The Upside of Anger

There are many complaints about the lack of good roles for women over the age of thirty. One possible reason for this shortfall is Joan Allen. Allen (Off the Map, The Notebook) is almost always terrific, and is highly respected by her peers. In fact, her roles here and in Off the Map were written specifically for her. It doesn't get much better than that. Here, as Terry Wolfmeyer, Allen gets to go through emotional highs and lows that every actor dreams of in a role. She goes from drunken bitterness, to biting rage, all infused with a very witty streak. Allen's performance is such that it's easy to see the determination in Terry as she tries to hold her composure, yet one can see her vulnerability at the same time. Terry's husband left her and her four impossibly gorgeous daughters (Alicia Witt, Erika Christensen, Keri Russell, and Evan Rachel Wood) to run off to Sweden with his secretary, leaving Terry distraught. To deal with it, she drinks and lashes out at everybody around her.

Her neighbor, Denny Davies (Kevin Costner, Open Range, Dragonfly), a lecherous radio host and ex-baseball player, sees the potential for an easy conquest, so he begins hanging around the Wolfmeyer house excessively. Everything sounds a lot more morose than it actually is. The Upside of Anger is quite the opposite; it's hilarious. Terry and Denny verbally spar, insulting each other with glee. While Denny's motives are unsavory, he's actually a pretty decent guy, and not surprisingly, the two begin an actual relationship. This isn't a normal movie relationship but one where two broken people are learning to trust again. It's things like this that make writer/director Mike Binder's (The Search for John Gissig, Fourplay) more complex and emotional than a typical Hollywood drama.

Instead of grieving, Terry is trying to put on an air of normalcy for her daughters. She does not realize that this is making things worse. Hadley (Witt, Two Week's Notice, Vanilla Sky) has the worst relationship with Terry. She also lives away for college, and is getting married. Andy (Christensen, Riding the Bullet, The Perfect Score) wants to work instead of going to college, and Emily (Russell, We Were Soldiers, Mad About Mambo) wants to go to an arts school. The youngest, Popeye (Wood, The Missing, Thirteen) has the least amount of conflict with her mother, and serves as the narrator for the film.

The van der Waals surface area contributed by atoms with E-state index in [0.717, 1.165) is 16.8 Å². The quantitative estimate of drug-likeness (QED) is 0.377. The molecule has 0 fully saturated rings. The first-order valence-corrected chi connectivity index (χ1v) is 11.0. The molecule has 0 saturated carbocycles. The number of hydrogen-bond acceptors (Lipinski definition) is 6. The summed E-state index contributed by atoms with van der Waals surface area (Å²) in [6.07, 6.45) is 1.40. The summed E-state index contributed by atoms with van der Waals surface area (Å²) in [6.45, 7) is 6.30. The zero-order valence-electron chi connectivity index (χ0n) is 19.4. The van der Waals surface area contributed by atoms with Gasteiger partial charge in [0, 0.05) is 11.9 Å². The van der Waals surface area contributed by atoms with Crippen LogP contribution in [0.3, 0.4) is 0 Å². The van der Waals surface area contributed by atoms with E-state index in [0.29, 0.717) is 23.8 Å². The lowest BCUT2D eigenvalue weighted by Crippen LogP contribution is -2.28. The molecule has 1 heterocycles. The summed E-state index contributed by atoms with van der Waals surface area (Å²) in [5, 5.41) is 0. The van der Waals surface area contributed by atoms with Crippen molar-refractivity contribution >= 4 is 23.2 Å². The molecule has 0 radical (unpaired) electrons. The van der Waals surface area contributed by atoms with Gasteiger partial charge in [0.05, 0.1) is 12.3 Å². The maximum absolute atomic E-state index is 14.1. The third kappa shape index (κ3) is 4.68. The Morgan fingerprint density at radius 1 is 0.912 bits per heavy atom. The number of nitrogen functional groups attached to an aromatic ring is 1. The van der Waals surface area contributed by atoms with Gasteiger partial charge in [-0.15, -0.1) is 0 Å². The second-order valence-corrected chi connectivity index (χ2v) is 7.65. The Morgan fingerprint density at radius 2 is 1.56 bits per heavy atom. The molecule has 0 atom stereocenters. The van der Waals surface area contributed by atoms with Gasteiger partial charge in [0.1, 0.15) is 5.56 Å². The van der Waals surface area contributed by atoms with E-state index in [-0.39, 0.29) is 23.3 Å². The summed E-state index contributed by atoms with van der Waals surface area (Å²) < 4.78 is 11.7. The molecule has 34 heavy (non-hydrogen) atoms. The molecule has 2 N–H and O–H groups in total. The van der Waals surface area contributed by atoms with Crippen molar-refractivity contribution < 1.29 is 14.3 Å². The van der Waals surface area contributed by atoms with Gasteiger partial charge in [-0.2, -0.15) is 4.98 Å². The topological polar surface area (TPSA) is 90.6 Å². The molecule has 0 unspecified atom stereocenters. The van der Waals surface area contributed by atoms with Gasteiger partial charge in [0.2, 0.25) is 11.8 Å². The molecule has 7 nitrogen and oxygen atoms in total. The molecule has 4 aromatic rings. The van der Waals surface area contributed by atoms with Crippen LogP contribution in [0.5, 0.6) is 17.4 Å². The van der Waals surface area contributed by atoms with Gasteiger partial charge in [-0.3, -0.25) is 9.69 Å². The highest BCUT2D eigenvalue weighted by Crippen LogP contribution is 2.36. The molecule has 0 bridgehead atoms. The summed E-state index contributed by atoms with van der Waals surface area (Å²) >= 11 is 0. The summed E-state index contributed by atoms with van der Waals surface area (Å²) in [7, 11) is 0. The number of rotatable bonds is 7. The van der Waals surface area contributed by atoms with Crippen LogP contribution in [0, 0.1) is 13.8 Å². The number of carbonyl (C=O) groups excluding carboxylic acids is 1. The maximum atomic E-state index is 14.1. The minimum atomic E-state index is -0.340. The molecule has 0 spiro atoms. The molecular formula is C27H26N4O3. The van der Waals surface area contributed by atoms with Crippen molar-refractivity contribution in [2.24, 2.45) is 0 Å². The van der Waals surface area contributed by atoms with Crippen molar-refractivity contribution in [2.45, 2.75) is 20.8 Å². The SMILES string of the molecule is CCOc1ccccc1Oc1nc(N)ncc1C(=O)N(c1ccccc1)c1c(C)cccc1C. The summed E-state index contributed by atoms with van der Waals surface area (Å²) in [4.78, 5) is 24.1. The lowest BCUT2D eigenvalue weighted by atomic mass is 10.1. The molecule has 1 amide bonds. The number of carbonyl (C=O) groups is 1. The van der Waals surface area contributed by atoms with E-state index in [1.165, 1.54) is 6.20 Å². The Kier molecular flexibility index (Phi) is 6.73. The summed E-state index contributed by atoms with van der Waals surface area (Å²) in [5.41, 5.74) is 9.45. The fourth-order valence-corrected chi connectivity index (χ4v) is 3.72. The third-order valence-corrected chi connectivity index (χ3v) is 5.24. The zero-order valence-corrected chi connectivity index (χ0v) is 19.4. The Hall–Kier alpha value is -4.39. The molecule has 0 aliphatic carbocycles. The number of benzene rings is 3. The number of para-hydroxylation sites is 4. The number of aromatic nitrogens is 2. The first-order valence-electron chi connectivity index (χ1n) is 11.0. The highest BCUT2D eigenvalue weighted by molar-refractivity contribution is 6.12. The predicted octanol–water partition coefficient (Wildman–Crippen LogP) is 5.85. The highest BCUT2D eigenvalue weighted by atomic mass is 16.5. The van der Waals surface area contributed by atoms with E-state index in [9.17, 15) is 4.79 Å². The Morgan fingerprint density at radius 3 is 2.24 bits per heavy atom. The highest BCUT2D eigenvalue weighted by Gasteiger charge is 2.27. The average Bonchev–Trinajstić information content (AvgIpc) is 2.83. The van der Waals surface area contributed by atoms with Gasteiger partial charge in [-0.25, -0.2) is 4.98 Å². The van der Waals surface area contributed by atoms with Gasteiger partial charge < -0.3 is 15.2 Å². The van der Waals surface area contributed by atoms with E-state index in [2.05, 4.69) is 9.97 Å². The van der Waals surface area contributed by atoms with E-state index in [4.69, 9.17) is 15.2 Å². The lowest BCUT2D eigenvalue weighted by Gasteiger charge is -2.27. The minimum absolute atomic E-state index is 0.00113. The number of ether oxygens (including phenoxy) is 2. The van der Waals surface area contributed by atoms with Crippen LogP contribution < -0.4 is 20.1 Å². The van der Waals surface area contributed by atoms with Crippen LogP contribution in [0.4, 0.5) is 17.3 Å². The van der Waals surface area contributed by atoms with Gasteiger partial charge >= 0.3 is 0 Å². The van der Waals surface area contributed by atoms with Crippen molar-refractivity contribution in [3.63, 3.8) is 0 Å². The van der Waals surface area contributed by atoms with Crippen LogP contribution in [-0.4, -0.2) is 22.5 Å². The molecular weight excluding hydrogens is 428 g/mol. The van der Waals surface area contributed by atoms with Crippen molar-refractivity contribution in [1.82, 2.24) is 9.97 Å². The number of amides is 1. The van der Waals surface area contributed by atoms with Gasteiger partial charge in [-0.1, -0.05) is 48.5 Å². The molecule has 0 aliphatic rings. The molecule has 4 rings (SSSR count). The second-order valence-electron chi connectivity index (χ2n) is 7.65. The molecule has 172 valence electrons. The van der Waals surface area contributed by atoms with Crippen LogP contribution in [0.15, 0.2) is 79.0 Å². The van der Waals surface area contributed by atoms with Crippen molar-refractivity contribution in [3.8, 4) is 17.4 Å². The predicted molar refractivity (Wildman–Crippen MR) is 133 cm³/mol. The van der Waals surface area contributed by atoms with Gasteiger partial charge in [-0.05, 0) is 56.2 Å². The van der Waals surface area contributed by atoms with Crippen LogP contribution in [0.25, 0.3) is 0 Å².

Against all logic, Denny becomes the center of sanity. It's his presence that helps to ground Terry, and paves the way for her to regain the ability to be an effective mother. Yet, every time she takes a step forward, some other crisis will arise to test her patience. The best one comes in the form of Denny's producer Shep (Binder). Shep, a much older man, decides to hire Andy as a production assistant for purely lustful reasons, and the two begin dating, much to the annoyance of Terry. Binder is highly effective as Shep, mainly because his character says all the things that people think, but know better not to say. Costner is also very funny. This is because he is not the star of the film, since when he is, he tends to overact and add a great deal of unnecessary importance to his role. Roles like this, where he plays ordinary men are his best ones. Binder never lets things get too emotional. His script is funny of cutting remarks, smart and sophisticated dialogue, and touches of the absurd. This makes The Upside of Anger one of those rare films made for adults rather than special effects hungry teenagers.

Mongoose Rates It: Pretty Good.
1 hour, 58 minutes, Rated R for language, sexual situations, brief comic violence, and some drug use.

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